After the first week of general optimism, of patriotism and national unity, of people blasting the national anthem or Azzurro or Felicità from their windows, singing and dancing on their balconies and posting weird memes about “stanning” our prime minister as if he was a sex symbol, the mood has shifted. Those were the days with 100, 200 deaths; now we’re at almost 800. This week even the guy with the loudspeakers and the microphone who some days ago showed up on his balcony three times every day to entertain the whole neighborhood is silent. I’m told that in Bergamo and Brescia, where the outbreak is even worse than here, all they hear is the death knell. And while politicians are trying to shift the blame on individuals—those who leave the house to do jogging, those who go shopping too often—the popular anger is mounting, because we’re starting to see that this so-called “total lockdown” doesn’t apply to unnecessary industries, like those not producing food and medical supplies, that are still open and running. So half of the population is still forced to go to work, and I know that correlation doesn’t mean causation, but still: the areas where the situation is worse are exactly those with the highest concentration of industry in the country. The General Confederation of Italian Industry, Confindustria, has now been aptly re-named Covidustria-19.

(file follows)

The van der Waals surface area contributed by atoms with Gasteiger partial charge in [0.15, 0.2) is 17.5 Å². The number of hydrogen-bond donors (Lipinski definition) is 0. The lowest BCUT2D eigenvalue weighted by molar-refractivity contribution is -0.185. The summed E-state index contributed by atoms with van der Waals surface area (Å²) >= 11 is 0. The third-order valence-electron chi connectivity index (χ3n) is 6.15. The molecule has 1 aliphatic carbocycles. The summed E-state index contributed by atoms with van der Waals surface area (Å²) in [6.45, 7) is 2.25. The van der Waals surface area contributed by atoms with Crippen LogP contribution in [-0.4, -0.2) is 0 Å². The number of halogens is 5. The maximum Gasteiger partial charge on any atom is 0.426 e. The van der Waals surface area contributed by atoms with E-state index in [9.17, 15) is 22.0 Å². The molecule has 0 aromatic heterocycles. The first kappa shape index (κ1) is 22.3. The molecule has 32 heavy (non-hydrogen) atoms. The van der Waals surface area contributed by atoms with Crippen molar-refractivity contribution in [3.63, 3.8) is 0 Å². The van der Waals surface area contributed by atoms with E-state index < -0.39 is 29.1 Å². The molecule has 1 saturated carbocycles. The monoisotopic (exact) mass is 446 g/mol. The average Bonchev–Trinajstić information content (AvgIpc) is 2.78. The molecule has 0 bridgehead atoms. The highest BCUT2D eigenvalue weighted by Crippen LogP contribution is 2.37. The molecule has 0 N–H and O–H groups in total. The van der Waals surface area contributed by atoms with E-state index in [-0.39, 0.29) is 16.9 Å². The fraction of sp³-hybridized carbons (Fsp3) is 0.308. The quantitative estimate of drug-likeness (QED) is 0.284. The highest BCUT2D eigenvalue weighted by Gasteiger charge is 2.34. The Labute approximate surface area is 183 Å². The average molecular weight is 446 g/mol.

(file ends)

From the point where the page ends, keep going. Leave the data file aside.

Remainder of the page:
The other half of the population, myself included, is slowly losing its mind. If you’re among the luckiest bunch that can work from home, at this point you still have some sort of biorhythm and something to do, even if while you’re doing you tend to find yourself contemplating the meaning of doing it, and also whether you might find yourself unemployed any day now. But if you can’t work from home it is worse, and it’ll be even worse when you eventually run out of paid-leave days—like my sister, who’s 23 and was two months into her first real job when this thing started. She has never been political but is now quickly radicalizing, and keeps saying that we’re not doing enough, that the government is putting profits over lives, that we should follow the good example of China, that a dictatorship that protects the people is better than a democracy that doesn’t. She’s not alone. Just last week, the news about a plane with a team of doctors and I don’t know how many tons of medical equipment coming from China as a gift went viral on Facebook, and the Facebook post of the Chinese embassy announcing the fact got more than 200,000 likes, while its post usually get hundreds. This week, the news that 500,000 testing kits for the virus produced by a company from Brescia were sold to the United States sparked a degree of rage that was almost unsettling.